Tipperary-based FRS looking for new workers to join ever expanding team

Being an FRS operator is a flexible role

Tipperary Star reporter


Tipperary Star reporter


Tipperary-based FRS looking for new workers to join ever expanding team

Tipperary-based FRS is looking for new workers to join ever its expanding team

FRS Farm Relief Services is a well-known name in most farming homes throughout Ireland.

With 20 offices nationwide FRS are strong employers and are seeking new farm workers to join the growing team.

Being an FRS operator is a flexible role, which suits people in many areas such as young people looking for experience, those with spare capacity outside of their own farm, dry stock farmers and women who want to avail of work while their children are at school.

Conor O’Dea from Errill in County Laois has been an avid FRS operator for almost seven years now.

Conor has a farming background and is a suckler farmer, but is a dab hand with everything else farming related.

“I started working with FRS back when I was just 17 and I have been on and off with them since over the past six or seven years. I haven’t looked back and they are great to work for,” he said.

Growing up, Conor was always aware of FRS from family, friends and neighbours or always knew someone who worked with FRS, it was a household name, so naturally he decided to go to his local FRS in Roscrea to apply for work when he turned 17.

“I always knew about FRS growing up through friends and family or I knew someone who worked with them, so I applied then when I was the right age to get work and I was able to start straight away because I had experience,” said Conor.

He is currently working on local farmer Brendan Maher’s farm in Castleiney near Templemore, where he works part time sharing the work with another young farmer during the busy season.

“I work part time on Brendan’s farm with another guy. We do the work between the two of us. During the busy season, one of us does three or four days a week the other does three. We split up the week between us which is handy because I have my own farm work too,” he said.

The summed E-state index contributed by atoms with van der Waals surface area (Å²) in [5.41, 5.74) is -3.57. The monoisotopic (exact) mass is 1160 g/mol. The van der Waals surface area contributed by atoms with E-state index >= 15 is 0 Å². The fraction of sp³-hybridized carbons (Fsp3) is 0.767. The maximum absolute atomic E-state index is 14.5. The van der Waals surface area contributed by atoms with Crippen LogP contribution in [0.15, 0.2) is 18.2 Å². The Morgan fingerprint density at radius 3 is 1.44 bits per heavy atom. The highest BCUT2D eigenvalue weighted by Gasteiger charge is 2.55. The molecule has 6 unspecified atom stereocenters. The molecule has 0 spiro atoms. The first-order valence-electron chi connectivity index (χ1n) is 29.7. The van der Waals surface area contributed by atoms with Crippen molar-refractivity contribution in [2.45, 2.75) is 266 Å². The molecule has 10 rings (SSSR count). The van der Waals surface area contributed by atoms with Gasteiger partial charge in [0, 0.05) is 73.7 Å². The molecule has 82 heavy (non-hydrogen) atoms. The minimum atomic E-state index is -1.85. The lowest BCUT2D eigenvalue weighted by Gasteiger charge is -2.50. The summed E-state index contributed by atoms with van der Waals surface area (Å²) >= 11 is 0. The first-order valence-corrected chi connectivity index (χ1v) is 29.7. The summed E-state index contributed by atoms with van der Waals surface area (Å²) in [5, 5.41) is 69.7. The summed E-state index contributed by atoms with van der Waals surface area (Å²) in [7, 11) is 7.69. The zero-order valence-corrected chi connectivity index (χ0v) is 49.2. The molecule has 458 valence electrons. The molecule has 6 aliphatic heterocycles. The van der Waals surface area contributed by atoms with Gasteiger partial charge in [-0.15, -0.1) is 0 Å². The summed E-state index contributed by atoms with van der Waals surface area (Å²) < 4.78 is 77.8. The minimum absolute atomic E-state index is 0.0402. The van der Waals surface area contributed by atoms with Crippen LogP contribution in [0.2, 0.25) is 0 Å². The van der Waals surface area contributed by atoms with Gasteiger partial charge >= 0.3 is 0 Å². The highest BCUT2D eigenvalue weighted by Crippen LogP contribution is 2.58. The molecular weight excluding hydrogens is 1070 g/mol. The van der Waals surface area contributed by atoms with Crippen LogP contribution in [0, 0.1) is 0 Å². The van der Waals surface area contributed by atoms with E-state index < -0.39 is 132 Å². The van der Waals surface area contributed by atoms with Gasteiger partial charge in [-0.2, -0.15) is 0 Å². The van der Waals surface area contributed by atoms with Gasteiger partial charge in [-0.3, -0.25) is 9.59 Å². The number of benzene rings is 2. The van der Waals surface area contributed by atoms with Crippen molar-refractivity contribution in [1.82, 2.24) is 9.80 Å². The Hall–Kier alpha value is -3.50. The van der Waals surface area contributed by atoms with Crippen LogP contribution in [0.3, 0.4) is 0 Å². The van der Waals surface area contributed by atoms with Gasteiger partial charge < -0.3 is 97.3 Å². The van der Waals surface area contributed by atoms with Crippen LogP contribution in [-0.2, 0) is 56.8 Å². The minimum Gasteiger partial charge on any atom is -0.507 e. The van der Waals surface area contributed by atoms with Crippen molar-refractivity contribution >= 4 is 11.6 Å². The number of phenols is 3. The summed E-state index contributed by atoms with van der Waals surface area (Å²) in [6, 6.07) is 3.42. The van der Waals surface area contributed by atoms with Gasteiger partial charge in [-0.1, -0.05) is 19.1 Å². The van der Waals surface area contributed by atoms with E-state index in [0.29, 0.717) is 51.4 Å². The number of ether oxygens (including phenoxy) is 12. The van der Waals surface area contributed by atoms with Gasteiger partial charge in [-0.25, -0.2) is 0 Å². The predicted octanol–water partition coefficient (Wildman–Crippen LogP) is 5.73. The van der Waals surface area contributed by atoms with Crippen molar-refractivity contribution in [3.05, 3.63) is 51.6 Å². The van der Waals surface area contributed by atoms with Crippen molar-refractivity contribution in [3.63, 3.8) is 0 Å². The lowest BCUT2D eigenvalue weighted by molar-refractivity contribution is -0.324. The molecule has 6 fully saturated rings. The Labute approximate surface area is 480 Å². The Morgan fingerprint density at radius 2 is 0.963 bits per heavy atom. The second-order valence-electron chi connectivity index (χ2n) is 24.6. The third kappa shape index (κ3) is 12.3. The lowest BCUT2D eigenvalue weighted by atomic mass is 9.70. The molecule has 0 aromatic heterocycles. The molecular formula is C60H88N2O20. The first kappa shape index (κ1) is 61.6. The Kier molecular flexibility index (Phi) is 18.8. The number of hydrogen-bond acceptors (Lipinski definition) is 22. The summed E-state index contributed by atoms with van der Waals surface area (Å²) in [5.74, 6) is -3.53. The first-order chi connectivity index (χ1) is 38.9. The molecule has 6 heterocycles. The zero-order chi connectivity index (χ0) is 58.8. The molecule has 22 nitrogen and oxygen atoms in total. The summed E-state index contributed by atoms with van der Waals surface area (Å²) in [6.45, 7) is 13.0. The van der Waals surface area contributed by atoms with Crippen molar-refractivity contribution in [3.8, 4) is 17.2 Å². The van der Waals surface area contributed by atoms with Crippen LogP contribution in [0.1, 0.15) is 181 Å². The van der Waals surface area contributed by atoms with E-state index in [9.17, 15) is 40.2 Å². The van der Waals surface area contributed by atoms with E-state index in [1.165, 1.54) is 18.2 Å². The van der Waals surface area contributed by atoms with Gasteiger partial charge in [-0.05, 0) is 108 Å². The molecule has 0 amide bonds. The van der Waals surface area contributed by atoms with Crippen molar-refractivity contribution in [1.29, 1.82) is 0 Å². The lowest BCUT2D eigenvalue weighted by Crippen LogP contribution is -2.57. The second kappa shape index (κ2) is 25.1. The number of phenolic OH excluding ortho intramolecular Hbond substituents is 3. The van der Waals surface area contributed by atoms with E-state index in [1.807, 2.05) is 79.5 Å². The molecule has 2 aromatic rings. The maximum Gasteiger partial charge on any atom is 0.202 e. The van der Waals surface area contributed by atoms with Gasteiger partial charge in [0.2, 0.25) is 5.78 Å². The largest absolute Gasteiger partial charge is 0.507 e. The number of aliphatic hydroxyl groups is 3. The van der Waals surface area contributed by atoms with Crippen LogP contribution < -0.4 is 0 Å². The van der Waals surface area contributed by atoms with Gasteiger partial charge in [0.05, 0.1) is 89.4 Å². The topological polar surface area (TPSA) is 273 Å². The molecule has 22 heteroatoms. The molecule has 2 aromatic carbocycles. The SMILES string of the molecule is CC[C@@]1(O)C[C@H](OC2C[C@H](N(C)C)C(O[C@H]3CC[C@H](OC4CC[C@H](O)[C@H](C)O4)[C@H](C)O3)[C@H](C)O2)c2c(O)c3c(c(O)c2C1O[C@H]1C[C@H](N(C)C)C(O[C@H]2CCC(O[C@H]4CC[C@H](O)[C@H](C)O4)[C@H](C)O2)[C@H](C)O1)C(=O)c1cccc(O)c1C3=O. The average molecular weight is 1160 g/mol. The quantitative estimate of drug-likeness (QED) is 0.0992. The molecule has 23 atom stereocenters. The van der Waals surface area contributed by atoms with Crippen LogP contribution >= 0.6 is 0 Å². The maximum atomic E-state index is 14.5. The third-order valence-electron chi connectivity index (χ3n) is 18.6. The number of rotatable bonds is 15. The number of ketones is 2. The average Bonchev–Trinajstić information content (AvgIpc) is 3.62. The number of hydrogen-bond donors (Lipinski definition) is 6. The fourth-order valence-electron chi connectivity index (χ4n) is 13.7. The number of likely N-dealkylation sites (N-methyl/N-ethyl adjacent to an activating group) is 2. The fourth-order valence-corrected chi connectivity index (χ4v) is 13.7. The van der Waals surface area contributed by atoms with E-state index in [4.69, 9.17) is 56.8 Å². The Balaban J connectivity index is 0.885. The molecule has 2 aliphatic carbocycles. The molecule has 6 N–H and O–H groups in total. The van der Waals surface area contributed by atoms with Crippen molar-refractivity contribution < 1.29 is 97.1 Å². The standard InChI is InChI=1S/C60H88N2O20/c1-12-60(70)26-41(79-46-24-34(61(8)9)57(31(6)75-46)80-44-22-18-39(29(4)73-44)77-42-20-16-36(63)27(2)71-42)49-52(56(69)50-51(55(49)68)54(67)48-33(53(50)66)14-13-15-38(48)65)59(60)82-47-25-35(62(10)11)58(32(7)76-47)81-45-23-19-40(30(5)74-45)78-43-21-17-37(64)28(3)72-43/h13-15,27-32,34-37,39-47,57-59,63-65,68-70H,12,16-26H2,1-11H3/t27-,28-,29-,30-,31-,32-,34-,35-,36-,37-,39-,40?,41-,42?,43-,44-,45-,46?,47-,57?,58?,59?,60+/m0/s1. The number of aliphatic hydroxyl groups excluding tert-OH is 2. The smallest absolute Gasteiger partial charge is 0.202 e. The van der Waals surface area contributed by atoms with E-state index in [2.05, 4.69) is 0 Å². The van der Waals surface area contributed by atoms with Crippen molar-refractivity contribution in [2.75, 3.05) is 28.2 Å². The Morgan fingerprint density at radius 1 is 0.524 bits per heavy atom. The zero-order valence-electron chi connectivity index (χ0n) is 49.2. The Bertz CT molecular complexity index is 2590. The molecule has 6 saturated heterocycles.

The work mostly consists of general farm work, which comes easily to Conor, having experience in most areas of farming.

“The work is usually general farm work and milking. Milking during the calving season is always very busy so we are up to our eyes then.

“I spread all the fertilizer, too, and Brendan has a GPS system on the tractor for the fertilizer, which makes it even handier to spread,” said Conor.

Although Conor did not need much training, FRS provides training to new operators that need to be upskilled.

Through working with FRS over the years and working on different farms and meeting different people, Conor himself feels that he has gained a lot of new skills including strong people skills.

“From working with FRS over the years I have definitely picked up a lot of new skills. People skills for one. I have worked with so many different people over the years it has helped me greatly. I also learned a lot about machinery, for example, working with the GPS on the tractor for the fertilizer was completely new to me. In the milking parlour as well you learn an awful lot, things you may have not practised before yourself,” he said.

Conor is just one of the many farmers working through FRS to supplement his income.

If you are interested in becoming a FRS operator visit and fill out an application form online or alternatively you call the local FRS office in Roscrea on 0505-21166, or Cahir on 052-7441598.